5 Ideas on how “User Profiles” can Improve Your Testing

As testers we always look for ways to test better, to find the critical bugs first and to focus on the most important areas of the application under test; after all we have limited time to test and we need to make the most out of it.

One of the most important tools a tester has in his “virtual toolbox” is the use of User Profiles.

What is a User Profile?

A User Profile is the representation of a generic user of your system.  It does not relate to any specific user but to the way you can describe the average user(/s) of your application.
In practice, most real applications have a number of relevant User Profiles such as regular user, managers, system administrators, external users, etc.; and for each of them you will want to create a separate Profile.

When creating a User Profile you will define all the personal and professional traits that are relevant to the work this person does with your application.  For example:
– Years of experience in the field
– Knowledge of your tool, or similar tools
– The way in which he/she works: on a desk in his office, in the field while walking, on a store behind a counter, does the person access the application from his iPhone or BlackBerry?
– Interactions with other users of your tool or other tools with which they need to communicate and collaborate
– You may even want to define some demographic information if relevant such as age, nationality, language, etc

User profiles improve testing- Homer Simpson

Some companies (and I really like that approach) go as far as creating big posters with the description of their User Profiles, including their Name and even a Picture.  Even though this may sound unimportant and even childish it will help you to relate to your User Profiles and to remember who is who better and faster.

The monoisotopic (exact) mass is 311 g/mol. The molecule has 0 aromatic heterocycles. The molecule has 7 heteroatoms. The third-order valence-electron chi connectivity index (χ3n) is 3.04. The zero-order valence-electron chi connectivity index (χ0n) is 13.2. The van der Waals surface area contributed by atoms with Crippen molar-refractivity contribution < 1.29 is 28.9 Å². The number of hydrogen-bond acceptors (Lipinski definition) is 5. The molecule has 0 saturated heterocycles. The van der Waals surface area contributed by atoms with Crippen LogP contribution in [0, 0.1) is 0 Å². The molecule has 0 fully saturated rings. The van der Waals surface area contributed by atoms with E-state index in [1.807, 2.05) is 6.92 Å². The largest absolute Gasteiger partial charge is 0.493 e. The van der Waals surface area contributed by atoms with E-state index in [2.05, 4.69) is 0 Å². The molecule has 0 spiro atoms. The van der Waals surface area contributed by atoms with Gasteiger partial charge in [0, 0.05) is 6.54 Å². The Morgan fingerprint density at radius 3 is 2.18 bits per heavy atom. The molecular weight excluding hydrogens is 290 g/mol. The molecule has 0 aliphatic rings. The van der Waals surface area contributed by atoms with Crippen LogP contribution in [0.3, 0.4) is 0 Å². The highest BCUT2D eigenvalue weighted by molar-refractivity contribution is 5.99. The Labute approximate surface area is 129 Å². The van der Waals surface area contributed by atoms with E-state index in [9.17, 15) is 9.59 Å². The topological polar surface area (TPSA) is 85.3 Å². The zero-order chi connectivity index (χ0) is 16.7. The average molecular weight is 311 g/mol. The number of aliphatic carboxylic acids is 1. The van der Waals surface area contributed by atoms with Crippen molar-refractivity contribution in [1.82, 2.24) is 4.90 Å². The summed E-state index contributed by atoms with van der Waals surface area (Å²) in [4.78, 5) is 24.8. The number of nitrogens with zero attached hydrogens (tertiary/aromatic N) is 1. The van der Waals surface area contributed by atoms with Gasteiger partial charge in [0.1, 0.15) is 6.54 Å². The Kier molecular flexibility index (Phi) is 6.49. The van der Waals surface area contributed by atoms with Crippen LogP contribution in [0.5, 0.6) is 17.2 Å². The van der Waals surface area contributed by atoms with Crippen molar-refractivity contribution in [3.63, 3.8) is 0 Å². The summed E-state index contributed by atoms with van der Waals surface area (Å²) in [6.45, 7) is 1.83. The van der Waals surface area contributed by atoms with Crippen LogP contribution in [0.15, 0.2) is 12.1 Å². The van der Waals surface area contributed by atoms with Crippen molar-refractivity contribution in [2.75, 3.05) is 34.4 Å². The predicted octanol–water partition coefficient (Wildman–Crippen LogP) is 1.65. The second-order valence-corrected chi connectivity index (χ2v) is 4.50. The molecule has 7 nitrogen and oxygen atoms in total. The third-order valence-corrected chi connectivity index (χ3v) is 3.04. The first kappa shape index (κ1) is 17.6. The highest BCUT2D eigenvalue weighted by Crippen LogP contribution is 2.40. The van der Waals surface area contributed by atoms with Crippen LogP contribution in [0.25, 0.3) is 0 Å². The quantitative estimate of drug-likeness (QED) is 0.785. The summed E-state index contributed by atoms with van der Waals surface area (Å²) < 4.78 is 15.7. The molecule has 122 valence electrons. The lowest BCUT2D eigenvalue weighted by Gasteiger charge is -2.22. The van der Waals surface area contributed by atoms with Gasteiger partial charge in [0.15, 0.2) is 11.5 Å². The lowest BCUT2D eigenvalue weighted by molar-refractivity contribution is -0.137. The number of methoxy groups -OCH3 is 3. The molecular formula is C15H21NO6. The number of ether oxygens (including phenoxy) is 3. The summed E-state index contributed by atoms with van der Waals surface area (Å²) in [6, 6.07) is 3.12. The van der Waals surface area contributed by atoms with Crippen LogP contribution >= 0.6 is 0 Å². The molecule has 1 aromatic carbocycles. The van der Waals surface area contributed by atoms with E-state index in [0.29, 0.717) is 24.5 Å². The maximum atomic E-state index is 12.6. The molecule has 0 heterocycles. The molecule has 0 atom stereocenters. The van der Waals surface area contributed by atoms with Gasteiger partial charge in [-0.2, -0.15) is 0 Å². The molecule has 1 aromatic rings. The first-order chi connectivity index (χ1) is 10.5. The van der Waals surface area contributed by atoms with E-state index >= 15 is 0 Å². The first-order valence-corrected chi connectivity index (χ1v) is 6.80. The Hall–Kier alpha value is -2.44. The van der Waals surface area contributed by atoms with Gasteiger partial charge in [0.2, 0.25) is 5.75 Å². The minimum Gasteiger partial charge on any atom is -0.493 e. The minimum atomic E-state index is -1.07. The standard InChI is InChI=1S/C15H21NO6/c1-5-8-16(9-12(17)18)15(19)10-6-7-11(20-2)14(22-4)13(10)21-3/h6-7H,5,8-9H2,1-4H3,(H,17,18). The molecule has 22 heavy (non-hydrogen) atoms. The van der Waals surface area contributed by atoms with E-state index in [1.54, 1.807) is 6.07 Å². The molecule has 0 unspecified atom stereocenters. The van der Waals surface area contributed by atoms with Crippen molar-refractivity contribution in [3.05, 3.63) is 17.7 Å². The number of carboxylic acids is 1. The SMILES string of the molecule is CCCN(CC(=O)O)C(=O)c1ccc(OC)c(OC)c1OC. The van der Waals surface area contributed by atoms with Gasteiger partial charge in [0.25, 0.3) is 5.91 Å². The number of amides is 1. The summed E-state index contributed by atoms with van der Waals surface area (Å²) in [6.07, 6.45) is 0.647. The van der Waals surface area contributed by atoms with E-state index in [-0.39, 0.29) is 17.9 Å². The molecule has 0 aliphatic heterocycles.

5 simple and powerful things you can do with User Profiles


(1)  Write Testing Requirements and Documentation with User Profiles

User Profiles as part of your requirement and design documents allow you to create more concrete scenarios of what the application should do based on the needs and characteristics of concrete individuals, this in turn will allow you as a tester to find problems faster during your learning and review process.

By providing feedback and comments based on User Profiles you also help others to understand you better and to agree or disagree with you based not on their personal assumptions but on what was already agreed upon by the whole team.

(2)  Test Scenarios based on User Profiles

One of the most powerful things you can do with User Profiles is to leverage them when creating your testing scenarios.
Profiles will allow you to work always based on realistic scenarios, allowing you to test the things that will surely happen in the outside world once you release your product.

You should use Profiles not only to create your positive scenarios but also to think about the wrong things or negative scenarios that your users run into based on their constraints and the ways they work with your product.

(3) Test Prioritization based on Profiles

Once your tests take into account User Profiles it will be easier for you to prioritize them based on their importance, risk and even on how common the scenario is and how many user will fall into a bug located on this area.
You obviously want to run all our tests, but just in case you start running out of time this is an additional way to know what not to test…

(4) Calculate coverage based on User Profiles

User Profiles are a simple and more effective way to communicate your testing coverage to external stakeholders.
For example when you talk to your Marketing or Sales guys, it will make more sense to them if you talk about what you’ve tested and haven’t tested based on User Profiles; it will allow them to understand the implications and the risks faster and easier.

(5) Work with realistic test data based on your User Profiles

Profiles can be used to generate more realistic data and not to use sentences and phrases such as “this is a test” and “hello world”, and data entries such as “asdf’ or “123456”.
When you work with realistic and varied data you have a better chance of running into important bugs that will happen in the field.
In PractiTest we constantly leverage “User Profiles” as one of our main sources for testing.  They’ve proven to be effective and to provide great value for the limited amount of effort needed to create them.

Try them out and let me know how they worked for you.